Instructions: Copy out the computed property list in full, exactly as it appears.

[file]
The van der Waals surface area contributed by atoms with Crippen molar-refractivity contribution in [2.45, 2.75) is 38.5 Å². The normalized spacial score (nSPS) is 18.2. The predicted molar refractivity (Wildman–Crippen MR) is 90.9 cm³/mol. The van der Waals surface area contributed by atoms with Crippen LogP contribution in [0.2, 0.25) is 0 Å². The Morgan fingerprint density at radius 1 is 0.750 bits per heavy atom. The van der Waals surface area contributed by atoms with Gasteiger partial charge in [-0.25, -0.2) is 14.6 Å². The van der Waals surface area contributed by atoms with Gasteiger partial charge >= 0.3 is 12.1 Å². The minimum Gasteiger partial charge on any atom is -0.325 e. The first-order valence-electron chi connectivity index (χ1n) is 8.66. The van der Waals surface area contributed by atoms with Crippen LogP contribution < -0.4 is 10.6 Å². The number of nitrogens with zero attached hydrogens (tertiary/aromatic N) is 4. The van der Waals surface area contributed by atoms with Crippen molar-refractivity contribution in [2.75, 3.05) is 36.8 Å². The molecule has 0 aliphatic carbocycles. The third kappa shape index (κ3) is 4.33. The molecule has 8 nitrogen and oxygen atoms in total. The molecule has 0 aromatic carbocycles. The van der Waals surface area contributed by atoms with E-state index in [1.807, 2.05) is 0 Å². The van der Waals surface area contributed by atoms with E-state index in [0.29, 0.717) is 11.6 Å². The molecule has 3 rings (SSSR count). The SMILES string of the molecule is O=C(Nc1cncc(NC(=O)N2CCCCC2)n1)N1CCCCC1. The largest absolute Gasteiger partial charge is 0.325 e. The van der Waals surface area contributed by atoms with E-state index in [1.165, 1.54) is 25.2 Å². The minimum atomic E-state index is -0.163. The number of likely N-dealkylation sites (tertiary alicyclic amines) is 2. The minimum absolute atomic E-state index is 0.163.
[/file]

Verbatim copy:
The van der Waals surface area contributed by atoms with Crippen molar-refractivity contribution in [2.45, 2.75) is 38.5 Å². The normalized spacial score (nSPS) is 18.2. The predicted molar refractivity (Wildman–Crippen MR) is 90.9 cm³/mol. The van der Waals surface area contributed by atoms with Crippen LogP contribution in [0.2, 0.25) is 0 Å². The Morgan fingerprint density at radius 1 is 0.750 bits per heavy atom. The van der Waals surface area contributed by atoms with Gasteiger partial charge in [-0.25, -0.2) is 14.6 Å². The van der Waals surface area contributed by atoms with Gasteiger partial charge >= 0.3 is 12.1 Å². The minimum Gasteiger partial charge on any atom is -0.325 e. The first-order valence-electron chi connectivity index (χ1n) is 8.66. The van der Waals surface area contributed by atoms with Crippen LogP contribution < -0.4 is 10.6 Å². The number of nitrogens with zero attached hydrogens (tertiary/aromatic N) is 4. The van der Waals surface area contributed by atoms with Crippen molar-refractivity contribution in [2.75, 3.05) is 36.8 Å². The molecule has 0 aliphatic carbocycles. The third kappa shape index (κ3) is 4.33. The molecule has 8 nitrogen and oxygen atoms in total. The molecule has 0 aromatic carbocycles. The van der Waals surface area contributed by atoms with E-state index in [1.807, 2.05) is 0 Å². The van der Waals surface area contributed by atoms with E-state index in [0.29, 0.717) is 11.6 Å². The molecule has 3 rings (SSSR count). The SMILES string of the molecule is O=C(Nc1cncc(NC(=O)N2CCCCC2)n1)N1CCCCC1. The largest absolute Gasteiger partial charge is 0.325 e. The van der Waals surface area contributed by atoms with E-state index in [1.165, 1.54) is 25.2 Å². The minimum atomic E-state index is -0.163. The number of likely N-dealkylation sites (tertiary alicyclic amines) is 2. The minimum absolute atomic E-state index is 0.163.